Now, straight away I realize that there will be some reading this who have pegged me as a new evangelical, but they would be wrong. Allow me to digress a little. I am an Englishman who has been living in the states for the past 11 years. I have always felt uncomfortable with the label “Fundamentalist” because it does not characterize those who I would align myself with spiritually (viz. John Owen, Andrew Fuller, CH Spurgeon, JC Ryle, D. Martyn Lloyd-Jones). These men were “evangelicals” but not “new evangelicals.” There is nothing wrong with fundamentalism per se, but I believe it has some inevitable cultural traits which I do not share by virtue of the fact that I am not American-born. However, I do not mind being called a fundamentalist and, in fact, have been an assistant pastor at a BBF church. You can peruse my Statement of Faith here.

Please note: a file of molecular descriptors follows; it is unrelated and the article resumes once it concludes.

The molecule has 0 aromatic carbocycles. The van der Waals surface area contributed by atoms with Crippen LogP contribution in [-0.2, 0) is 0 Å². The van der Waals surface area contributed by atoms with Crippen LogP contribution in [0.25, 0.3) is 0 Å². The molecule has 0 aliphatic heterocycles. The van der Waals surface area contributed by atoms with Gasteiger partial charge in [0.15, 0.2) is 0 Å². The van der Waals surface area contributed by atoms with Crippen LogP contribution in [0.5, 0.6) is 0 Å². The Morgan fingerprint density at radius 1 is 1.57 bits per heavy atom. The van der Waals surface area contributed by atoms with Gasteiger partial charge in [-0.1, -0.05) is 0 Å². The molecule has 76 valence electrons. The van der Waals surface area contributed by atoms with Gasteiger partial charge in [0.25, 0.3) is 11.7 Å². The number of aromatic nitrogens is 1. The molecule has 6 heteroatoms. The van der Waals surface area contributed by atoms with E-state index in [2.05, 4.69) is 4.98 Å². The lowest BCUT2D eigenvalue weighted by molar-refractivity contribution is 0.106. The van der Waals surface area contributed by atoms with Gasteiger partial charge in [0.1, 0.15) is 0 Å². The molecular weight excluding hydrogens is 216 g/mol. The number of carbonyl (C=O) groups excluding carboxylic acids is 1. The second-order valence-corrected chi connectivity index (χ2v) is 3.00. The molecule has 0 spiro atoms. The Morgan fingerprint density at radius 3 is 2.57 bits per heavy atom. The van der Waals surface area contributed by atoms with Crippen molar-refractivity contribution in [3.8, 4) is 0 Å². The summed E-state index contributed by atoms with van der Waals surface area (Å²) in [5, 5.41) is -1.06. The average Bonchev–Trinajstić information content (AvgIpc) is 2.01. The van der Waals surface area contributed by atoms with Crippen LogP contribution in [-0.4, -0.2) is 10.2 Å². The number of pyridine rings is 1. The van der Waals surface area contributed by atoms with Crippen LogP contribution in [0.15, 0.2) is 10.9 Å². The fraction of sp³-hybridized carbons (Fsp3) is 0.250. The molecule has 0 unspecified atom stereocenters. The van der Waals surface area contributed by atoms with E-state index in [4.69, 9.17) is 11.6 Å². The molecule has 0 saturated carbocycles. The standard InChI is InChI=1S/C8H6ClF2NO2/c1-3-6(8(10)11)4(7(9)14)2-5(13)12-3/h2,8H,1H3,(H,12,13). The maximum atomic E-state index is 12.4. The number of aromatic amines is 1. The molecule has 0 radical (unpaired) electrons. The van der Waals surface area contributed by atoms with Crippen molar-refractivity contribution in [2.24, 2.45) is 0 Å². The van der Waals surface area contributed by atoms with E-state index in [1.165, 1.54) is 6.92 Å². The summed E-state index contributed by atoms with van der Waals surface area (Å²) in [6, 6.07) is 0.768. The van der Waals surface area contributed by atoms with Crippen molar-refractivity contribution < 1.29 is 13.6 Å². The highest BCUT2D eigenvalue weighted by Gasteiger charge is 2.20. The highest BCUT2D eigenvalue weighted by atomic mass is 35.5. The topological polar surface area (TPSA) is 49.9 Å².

Now to the second question.
Frank’s second question asks, “Why does a lack of writing or a lack of being published equal “anti-intellectualism”?”
I reply, “As it relates to an individual (e.g. Prof. Brokenshire) it doesn’t!” But that is not what I am saying. What I was referring to was a movement, viz. Fundamentalism. Let me illustrate: